When Pamela Fergus, a college ethics professor in Minnesota, started a campaign to erase public school lunch debt, people were anxious to help. Calling the fundraiser “Philando Feeds the Children” in honor of a school cafeteria worker who was shot and killed by police during a traffic stop, Fergus managed to gain attention both locally and nationally. Donations rolled in and the fundraiser soon gained over $200,000. Unfortunately, there was a sinister side to the story.
The true behind the fundraiser
While it’s impossible to know the true motives behind Pamela Fergus’ charity, she is now in the spotlight again — but not in a positive way. Court documents now show that Fergus only donated approximately $80,000 of the money to the school system. Where did the rest of the money go? That’s what courts are wanting to know. All the money raised for the schools went directly into Fergus’ personal bank account, and she is resisting anyone looking into her finances. This leaves roughly $120,000 completely unaccounted for.
What happens next?
As of now, Fergus remains a teacher at Inver Hills Community College where she teaches a psychology class called “Introduction to Diversity and Ethics in Psychology.” However, she is facing a serious court battle. Valerie Castile, whose deceased son’s name was used for the fundraising project, has since distanced herself from Fergus. She claims that there were times when she tried to ask where all the money was going, only to have Fergus remain aloof and even somewhat rude.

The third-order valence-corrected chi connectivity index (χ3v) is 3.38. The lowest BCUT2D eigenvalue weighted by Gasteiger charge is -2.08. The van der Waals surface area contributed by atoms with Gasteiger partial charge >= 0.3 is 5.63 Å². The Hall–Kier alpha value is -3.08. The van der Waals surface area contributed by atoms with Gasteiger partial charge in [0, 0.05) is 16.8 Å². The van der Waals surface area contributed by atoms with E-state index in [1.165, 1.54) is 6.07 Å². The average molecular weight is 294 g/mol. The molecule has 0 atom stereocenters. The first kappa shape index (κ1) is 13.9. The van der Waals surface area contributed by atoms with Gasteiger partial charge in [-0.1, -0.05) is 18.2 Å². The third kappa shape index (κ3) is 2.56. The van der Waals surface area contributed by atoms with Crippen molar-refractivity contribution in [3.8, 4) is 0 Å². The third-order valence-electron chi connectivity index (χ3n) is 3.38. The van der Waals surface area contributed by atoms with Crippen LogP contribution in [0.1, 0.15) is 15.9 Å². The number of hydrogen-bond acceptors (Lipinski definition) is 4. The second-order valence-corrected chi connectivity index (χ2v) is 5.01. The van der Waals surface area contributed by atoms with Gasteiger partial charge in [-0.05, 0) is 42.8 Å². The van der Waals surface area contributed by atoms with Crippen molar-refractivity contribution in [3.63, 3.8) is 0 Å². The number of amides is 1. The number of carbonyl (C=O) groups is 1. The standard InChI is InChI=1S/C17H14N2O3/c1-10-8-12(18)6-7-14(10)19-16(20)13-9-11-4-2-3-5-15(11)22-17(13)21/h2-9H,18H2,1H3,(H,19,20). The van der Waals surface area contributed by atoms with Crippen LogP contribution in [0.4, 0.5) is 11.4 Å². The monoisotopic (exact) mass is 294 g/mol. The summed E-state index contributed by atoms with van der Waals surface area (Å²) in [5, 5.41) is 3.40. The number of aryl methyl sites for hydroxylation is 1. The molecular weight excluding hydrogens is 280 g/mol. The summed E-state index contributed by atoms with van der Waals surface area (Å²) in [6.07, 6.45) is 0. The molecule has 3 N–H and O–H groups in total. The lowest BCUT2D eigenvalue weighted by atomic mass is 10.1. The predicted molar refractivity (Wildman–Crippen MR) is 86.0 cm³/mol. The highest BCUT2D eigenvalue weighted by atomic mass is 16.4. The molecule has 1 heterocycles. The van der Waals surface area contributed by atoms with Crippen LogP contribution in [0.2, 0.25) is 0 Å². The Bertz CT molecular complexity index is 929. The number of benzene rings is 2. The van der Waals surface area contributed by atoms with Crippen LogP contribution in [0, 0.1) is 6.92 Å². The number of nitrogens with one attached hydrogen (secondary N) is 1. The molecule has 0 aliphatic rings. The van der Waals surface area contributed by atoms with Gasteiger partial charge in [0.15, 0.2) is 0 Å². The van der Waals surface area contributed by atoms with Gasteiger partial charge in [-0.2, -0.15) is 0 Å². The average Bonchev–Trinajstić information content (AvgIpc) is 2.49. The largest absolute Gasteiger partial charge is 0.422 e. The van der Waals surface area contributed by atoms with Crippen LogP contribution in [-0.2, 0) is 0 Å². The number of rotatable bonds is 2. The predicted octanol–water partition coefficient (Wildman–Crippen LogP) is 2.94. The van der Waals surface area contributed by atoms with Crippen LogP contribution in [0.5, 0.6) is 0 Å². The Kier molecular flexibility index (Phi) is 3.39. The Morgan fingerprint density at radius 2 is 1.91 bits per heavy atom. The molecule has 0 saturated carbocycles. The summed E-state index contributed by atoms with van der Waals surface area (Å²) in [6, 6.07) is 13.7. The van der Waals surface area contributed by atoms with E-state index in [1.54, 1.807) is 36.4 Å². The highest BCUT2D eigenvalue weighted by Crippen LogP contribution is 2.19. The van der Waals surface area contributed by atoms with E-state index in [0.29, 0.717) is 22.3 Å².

What to do if you’re accused
While the courts have yet to determine what will happen with Pamela Fergus, this isn’t the only case where someone has been charged with a crime after running a charity. If you find yourself in a similar situation as Fergus, then it’s important that you get legal help immediately. A criminal law attorney can help you understand your rights and show you how to prove your innocence.
Fundraising and charities are fantastic things; however, they can turn bad when money is misappropriated or not properly documented. Thankfully, an attorney in Lake Elmo, Minnesota, might be able to help prove your innocence or get you the lowest penalty for your crime.